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Mike Fish Straight Shooting

Feel the heat

Florida's Zook leads list of coaches on hot seat entering '04

Posted: Friday August 20, 2004 12:17PM; Updated: Friday August 20, 2004 4:12PM

  Ron Zook
Zook's Gators made a trip to the Outback Bowl last season.
Andy Lyons/Getty Images
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Ron Zook is an affable enough guy and a fiery recruiter. Given time and another recruiting class or two, he may even turn out to be a solid ballcoach. But who knows if time is on his side?

When it comes to big-money college football, alumni and fan expectations (and yes, of course, the loud musings of media hacks) can put a coach on the hot seat even before the preseason polls are released. So Paul Pasqualoni would be advised to continue wearing fireproof shorts up in Syracuse. The same goes for Ron Turner at Illinois, Gary Barnett at Colorado and at least a handful of other prominent sideline bosses.

The guy you really feel for, and you wonder if the patience will hold, is the Zooker down at the University of Florida. It seems the guy barely made it to halftime of his first game when a booster with time to spare launched Now, after back-to-back 8-5 seasons, which fell a healthy tad below Gator standards, Zook best pick it up if he wants to see another autumn in The Swamp.

Not only are Florida faithful prepared to run him out of town, but also the best ballcoach in school history, Steve Spurrier, opens the season unemployed and could be available to his alma mater should things get desperate. And don't be surprised if his name is floated on a few other campuses, too.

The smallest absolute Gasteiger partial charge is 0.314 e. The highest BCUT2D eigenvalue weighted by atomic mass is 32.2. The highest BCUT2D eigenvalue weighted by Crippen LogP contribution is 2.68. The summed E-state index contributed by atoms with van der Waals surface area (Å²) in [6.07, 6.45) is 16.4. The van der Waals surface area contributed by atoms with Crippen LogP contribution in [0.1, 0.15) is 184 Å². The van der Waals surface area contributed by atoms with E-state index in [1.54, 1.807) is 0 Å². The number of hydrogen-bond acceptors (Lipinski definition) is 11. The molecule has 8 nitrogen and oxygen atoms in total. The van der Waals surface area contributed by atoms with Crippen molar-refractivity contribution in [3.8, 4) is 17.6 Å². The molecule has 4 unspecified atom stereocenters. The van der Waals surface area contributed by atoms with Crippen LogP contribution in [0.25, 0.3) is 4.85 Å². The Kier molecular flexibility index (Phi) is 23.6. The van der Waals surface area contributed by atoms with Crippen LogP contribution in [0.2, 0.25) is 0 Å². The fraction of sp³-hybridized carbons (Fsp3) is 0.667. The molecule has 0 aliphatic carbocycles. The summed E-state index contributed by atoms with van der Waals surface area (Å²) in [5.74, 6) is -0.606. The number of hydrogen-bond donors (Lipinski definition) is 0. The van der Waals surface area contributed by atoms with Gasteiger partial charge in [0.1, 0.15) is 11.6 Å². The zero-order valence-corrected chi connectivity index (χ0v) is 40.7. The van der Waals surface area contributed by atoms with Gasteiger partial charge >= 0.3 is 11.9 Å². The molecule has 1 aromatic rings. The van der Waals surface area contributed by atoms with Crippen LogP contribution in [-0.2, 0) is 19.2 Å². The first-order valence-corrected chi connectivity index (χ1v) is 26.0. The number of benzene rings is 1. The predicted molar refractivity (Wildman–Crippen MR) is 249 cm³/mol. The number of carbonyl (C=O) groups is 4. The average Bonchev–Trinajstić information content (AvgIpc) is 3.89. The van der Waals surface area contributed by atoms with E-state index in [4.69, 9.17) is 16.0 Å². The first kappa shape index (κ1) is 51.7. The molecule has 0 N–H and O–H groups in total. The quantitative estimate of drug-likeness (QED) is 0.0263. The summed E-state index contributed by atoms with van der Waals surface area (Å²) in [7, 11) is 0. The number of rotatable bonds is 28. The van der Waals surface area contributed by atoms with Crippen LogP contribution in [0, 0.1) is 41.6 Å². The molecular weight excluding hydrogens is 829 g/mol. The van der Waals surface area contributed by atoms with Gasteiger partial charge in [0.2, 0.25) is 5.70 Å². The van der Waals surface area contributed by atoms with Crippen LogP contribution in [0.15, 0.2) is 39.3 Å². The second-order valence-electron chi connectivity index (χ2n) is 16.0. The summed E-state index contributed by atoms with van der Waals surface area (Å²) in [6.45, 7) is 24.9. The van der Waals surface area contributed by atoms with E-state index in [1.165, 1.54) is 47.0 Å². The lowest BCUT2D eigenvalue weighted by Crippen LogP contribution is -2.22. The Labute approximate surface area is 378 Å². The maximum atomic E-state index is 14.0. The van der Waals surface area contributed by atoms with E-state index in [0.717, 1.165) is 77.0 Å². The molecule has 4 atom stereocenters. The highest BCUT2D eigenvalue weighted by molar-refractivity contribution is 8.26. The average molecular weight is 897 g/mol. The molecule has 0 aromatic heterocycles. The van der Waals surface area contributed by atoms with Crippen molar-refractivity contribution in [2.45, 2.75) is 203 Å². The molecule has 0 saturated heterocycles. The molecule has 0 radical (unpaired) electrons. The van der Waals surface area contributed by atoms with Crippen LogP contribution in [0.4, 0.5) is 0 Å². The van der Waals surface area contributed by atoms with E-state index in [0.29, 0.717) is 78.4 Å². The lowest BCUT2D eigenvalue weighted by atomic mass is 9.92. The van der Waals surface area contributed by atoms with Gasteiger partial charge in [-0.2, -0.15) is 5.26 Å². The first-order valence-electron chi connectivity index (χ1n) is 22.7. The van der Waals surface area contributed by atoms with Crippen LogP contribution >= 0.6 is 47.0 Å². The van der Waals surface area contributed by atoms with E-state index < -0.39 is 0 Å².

"It's going to be important that we improve," Zook acknowledges matter-of-factly. "Obviously, the fact that Steve Spurrier had success makes the job what it is. It is an exciting conference, an exciting place to play and the expectation level is very high."

And about Spurrier's employment status?

"It really doesn't make any difference," Zook said. "Obviously, we know what we have to do. And I'll tell you about Coach Spurrier. He is the No. 1 Gator. He loves the Gators and he wants to see the Gators successful."

That's on the mark, according to those close to Spurrier. The old coach has been publicly supportive of Zook, going so far as to come clean about the talent level not being what it should have been when he left Gainesville for the Washington Redskins.

Spurrier is also making a conscious effort to avoid the limelight and the speculation on whether he'll coach again. As a Spurrier pal told, "He is real sensitive to some of his colleagues in college, when a lot of people are saying he's going to get this job or that job. He doesn't want to be out there in August talking about that."

From the sound of things, Spurrier, 59, hasn't even decided if he's up to working the sidelines again after the fiasco in Washington, where he pocketed $10 million despite a woeful 12-20 record. Or if he has decided to return, he has yet to confide in those closest to him.